- Associated Press - Tuesday, July 28, 2015

July 28—ANACORTES — More than a century ago, a tiny, one-room schoolhouse was built on March Point in Anacortes.

Built in 1886, the school, known now as Old Fidalgo School, was the second built in “Whatcom County,” which then comprised both of what is now Whatcom and Skagit counties, said 71-year-old Carl Howard, a graduate of the school.

At the time, it was a school for the area’s pioneer families, including his great-grandmother who came to teach there.

“That’s why my family came here,” Howard said. “That’s why it’s sacred to me.”

Four generations of Howards, including his 11 siblings, all went to the school, he said.

Six of his siblings, includi n g 9 1 — y e a r- o l d G e n e Howard Landers, attended a reunion celebration Monday at Summit Park Grange.

” We h a d w o n d e r f u l teachers,” Barbara Howard Ruby, 80, said. “(School was) completely different from today.”

Howard Ruby, in her y o u n g e r y e a r s a s e l f — described trouble maker, recounted a story of the time when she and a few other students locked a substitute teacher out of the classroom.

“I went here seven and a half years,” Howard Ruby said. “I think they were glad to get rid of me.”

In seventh grade, she transferred to Columbia Junior High School in Anacortes, where students would then graduate from the high school, she said.

The Fidalgo School District would later merge with the Anacortes School District, Carl Howard said. Its last class of eighth-graders graduated in 1954.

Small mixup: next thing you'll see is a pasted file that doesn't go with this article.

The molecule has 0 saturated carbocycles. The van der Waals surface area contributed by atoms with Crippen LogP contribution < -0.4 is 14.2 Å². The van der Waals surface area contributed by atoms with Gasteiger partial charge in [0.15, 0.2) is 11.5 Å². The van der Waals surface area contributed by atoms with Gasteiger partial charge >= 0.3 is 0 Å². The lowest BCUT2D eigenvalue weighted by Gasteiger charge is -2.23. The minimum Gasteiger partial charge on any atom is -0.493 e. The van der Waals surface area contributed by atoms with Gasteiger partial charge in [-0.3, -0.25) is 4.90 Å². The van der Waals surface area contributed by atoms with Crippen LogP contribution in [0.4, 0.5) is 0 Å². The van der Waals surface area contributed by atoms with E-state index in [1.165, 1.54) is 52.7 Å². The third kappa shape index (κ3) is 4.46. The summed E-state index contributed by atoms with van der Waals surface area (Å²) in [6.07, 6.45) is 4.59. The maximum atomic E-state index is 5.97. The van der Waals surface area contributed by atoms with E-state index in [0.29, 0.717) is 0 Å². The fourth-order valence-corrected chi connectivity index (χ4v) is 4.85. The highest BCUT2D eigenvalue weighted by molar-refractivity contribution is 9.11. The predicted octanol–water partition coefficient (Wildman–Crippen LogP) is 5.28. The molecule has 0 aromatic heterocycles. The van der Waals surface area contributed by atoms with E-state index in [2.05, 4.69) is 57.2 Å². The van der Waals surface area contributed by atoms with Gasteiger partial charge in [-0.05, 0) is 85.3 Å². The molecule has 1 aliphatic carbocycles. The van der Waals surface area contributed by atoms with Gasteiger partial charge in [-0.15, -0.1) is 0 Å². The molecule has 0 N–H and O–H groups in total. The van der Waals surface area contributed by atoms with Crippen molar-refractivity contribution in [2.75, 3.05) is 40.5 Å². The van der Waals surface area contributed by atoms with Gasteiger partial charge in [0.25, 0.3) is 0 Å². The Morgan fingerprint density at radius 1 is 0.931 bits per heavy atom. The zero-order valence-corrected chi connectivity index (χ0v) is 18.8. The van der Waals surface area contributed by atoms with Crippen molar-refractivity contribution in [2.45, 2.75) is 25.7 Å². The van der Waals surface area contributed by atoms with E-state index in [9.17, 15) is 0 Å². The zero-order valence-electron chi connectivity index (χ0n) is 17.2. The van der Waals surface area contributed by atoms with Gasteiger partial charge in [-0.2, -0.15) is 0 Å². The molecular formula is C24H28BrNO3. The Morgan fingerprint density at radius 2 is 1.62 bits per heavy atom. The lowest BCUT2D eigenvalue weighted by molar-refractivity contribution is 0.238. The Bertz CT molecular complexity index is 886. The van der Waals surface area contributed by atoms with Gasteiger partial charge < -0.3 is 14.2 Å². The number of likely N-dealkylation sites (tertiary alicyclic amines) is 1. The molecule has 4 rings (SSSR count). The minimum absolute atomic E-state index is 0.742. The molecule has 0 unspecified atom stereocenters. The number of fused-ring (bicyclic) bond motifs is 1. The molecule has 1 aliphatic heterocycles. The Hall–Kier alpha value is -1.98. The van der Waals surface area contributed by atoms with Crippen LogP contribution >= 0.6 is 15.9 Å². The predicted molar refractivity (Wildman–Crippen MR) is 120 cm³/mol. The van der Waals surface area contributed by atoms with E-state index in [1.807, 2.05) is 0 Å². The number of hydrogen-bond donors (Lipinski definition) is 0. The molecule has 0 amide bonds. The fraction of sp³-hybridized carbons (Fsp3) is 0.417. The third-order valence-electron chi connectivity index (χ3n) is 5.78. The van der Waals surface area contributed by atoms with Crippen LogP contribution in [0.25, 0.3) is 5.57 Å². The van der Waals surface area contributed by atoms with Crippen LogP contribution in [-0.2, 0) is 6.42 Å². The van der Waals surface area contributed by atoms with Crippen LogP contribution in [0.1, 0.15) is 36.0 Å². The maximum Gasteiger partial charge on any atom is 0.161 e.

The school closed in 1957 to make room for the Tesoro Refinery.

“We had a great little school out there,” said 100-year-old Jack Hill, who attended the school from 1920-29. “It was on a hill where we could slide down on our slides in the winter.”

Hill attended a Fidalgo School reunion about 20 years ago, said his son Tom, who also attended the school. He’s been waiting for another one ever since.

The school typically had around 100 students, Carl Howard said.

“We knew everybody,” said Sylvia Johnson McKee, who was in the last class of eighth-graders to graduate. “It was a real community.”

Johnson McKee’s father, Arnell Johnson, was the principal of the school for 39 years, she said.

“He loved the kids,” she said.

Johnson McKee donated about 35 pictures of the former school and its students to the event, Carl Howard said.

“We didn’t have photographs (growing up),” he said. “I’d never seen a picture of my sister when she was little.”

Reporter Kera Wanielista: 360-416-2141, [email protected] skagitpublishing.com, Twitter: @Kera_SVH, facebook.


(c)2015 the Skagit Valley Herald (Mount Vernon, Wash.)

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